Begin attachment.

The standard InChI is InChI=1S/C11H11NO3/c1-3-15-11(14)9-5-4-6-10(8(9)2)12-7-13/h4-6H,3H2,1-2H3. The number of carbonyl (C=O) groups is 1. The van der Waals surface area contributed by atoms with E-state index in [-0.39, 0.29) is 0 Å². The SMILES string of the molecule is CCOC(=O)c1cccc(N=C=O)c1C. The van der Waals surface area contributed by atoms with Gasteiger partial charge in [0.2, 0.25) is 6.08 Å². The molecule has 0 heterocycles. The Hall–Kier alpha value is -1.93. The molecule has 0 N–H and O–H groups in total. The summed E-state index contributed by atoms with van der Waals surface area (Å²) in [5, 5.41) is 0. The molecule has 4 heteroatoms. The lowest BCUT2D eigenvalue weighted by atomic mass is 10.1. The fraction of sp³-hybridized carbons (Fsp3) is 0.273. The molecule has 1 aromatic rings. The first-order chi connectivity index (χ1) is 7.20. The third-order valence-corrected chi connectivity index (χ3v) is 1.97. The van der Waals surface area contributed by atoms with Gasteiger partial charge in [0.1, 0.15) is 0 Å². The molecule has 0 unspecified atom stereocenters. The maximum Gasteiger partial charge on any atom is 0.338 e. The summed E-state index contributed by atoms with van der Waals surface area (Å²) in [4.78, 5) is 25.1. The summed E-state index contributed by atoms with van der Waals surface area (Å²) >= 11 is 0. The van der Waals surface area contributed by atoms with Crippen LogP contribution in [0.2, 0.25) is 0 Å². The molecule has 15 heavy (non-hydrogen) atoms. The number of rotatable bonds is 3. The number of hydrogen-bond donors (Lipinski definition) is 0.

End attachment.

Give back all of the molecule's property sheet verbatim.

The standard InChI is InChI=1S/C11H11NO3/c1-3-15-11(14)9-5-4-6-10(8(9)2)12-7-13/h4-6H,3H2,1-2H3. The number of carbonyl (C=O) groups is 1. The van der Waals surface area contributed by atoms with E-state index in [-0.39, 0.29) is 0 Å². The SMILES string of the molecule is CCOC(=O)c1cccc(N=C=O)c1C. The van der Waals surface area contributed by atoms with Gasteiger partial charge in [0.2, 0.25) is 6.08 Å². The molecule has 0 heterocycles. The Hall–Kier alpha value is -1.93. The molecule has 0 N–H and O–H groups in total. The summed E-state index contributed by atoms with van der Waals surface area (Å²) in [5, 5.41) is 0. The molecule has 4 heteroatoms. The lowest BCUT2D eigenvalue weighted by atomic mass is 10.1. The fraction of sp³-hybridized carbons (Fsp3) is 0.273. The molecule has 1 aromatic rings. The first-order chi connectivity index (χ1) is 7.20. The third-order valence-corrected chi connectivity index (χ3v) is 1.97. The van der Waals surface area contributed by atoms with Gasteiger partial charge in [0.1, 0.15) is 0 Å². The molecule has 0 unspecified atom stereocenters. The maximum Gasteiger partial charge on any atom is 0.338 e. The summed E-state index contributed by atoms with van der Waals surface area (Å²) in [4.78, 5) is 25.1. The summed E-state index contributed by atoms with van der Waals surface area (Å²) >= 11 is 0. The van der Waals surface area contributed by atoms with Crippen LogP contribution in [0.2, 0.25) is 0 Å². The molecule has 15 heavy (non-hydrogen) atoms. The number of rotatable bonds is 3. The number of hydrogen-bond donors (Lipinski definition) is 0.